Sky Taxis Soar Above the Traffic

Thursday, November 05, 2015 Written by 
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Have you ever wished you could magically soar above traffic congestion when you find yourself gridlocked? Well, wish no more.  The mode of transportation used by the fictional Jetson cartoon characters is now here.

 

SkyTran has announced that sky taxis are making their debut.  Much like Disneyland’s Monorail, the aerial transit system features "cars" that magnetically glide 20 to 30 feet above the ground along elevated tracks. Each car can hold up to four people and travel as fast as 60mph.

 

Skytran, based in Mountain View, California, has been developing the system for five years. The pilot project debuted in Tel Aviv at the end of October. 

 

The system will run for about 900 feet on the campus of Israel Aerospace Industries, which partnered with SkyTran to develop the cars. If all goes well, the company expects to expand to at least three other Israeli cities and some U.S. cities by 2018.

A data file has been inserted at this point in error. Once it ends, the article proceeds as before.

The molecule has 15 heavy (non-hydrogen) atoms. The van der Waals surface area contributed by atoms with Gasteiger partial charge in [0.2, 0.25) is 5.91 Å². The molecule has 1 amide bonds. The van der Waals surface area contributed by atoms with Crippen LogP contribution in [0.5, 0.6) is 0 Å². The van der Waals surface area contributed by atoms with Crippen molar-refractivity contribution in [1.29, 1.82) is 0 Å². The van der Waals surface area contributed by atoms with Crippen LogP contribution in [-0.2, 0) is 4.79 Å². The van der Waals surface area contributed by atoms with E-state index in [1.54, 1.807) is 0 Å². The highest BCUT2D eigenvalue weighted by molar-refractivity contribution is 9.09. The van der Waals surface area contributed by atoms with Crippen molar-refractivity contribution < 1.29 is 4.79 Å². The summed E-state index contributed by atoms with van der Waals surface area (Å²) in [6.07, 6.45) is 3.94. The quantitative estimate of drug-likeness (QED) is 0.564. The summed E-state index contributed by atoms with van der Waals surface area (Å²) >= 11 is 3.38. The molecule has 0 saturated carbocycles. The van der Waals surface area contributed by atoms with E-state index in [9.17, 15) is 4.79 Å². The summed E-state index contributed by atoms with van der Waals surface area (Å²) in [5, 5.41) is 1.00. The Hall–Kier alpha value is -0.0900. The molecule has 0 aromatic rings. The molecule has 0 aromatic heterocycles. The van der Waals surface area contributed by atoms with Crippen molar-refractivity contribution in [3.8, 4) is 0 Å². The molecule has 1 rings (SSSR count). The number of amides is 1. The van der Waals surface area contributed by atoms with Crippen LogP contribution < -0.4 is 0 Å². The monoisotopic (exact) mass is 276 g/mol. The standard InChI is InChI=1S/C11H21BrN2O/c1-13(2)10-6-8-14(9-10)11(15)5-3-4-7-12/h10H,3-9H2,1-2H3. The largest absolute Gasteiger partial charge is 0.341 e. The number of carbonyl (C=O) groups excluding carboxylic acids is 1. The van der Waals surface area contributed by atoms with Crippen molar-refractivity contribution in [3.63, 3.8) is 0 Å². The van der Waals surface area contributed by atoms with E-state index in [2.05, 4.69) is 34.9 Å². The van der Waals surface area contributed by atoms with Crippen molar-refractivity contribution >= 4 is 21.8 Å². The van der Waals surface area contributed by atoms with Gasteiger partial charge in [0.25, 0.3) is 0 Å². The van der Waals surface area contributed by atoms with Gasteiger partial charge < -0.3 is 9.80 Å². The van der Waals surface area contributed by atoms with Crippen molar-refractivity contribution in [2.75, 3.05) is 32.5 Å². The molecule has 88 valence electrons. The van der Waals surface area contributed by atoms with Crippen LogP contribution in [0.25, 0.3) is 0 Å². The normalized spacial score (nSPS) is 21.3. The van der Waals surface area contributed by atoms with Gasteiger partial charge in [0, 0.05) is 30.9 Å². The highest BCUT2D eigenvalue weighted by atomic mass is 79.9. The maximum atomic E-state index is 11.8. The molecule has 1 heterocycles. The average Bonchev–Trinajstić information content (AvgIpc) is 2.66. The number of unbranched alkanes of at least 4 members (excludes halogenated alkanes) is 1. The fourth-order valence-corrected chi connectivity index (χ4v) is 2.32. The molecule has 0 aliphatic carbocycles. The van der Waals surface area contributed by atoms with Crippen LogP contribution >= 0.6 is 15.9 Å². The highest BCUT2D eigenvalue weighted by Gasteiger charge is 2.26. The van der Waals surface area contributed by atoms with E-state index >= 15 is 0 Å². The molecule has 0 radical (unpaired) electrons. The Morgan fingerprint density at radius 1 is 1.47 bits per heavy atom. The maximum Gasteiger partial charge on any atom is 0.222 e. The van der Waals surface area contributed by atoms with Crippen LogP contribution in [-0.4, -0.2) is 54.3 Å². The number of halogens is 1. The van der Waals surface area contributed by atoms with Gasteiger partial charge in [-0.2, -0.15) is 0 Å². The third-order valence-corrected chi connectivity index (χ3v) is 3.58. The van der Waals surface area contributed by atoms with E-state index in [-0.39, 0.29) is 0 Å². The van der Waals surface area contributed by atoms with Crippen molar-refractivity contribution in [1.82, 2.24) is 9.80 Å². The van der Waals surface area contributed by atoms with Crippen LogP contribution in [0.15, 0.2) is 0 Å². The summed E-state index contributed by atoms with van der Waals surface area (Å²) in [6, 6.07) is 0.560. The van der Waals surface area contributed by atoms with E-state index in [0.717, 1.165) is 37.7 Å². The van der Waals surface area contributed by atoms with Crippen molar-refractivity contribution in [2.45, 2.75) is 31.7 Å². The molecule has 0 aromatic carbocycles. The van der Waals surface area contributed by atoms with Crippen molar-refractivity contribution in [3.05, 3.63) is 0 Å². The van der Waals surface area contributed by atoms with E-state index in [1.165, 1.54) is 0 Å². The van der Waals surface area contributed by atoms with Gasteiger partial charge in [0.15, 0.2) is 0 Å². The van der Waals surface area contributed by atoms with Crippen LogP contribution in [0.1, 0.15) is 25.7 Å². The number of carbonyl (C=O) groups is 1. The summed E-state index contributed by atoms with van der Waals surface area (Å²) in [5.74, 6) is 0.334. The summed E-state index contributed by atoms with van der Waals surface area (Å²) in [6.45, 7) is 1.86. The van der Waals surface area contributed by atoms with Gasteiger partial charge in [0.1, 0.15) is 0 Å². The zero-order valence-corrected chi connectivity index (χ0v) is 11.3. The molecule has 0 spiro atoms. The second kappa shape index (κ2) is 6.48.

Compared to subway systems, which can cost between $100 million and $2 billion a kilometer an overhead mode of transport is much cheaper and simpler to build.   According to SkyTran CEO Jerry Sanders, it only takes a fraction of that cost to run his aerial cars.  The SkyTran costs about $8 million a kilometer, and the cars cost between $25,000 and $30,000 each. It also uses one-third the energy of a hybrid car.” 

 

Made from steel and aluminum, the aerial system can be assembled and installed in just a matter of days. It uses magnetic levitation technology to move the cars. Electromagnets produce the lift and force to propel the cars forward, which makes the system energy efficient. 

 

This technology is especially beneficial in countries where electricity isn't reliable. 

 

Inglewood and Baltimore are among several U.S. cities that have expressed interest in SkyTran's systems. SkyTran hopes to begin building its system in Baltimore next year. 

 

"Either one of those two cities could have our next pilot systems soon," Sanders said. Major airports like Paris' Charles de Gaulle are also considering it. 

 

 

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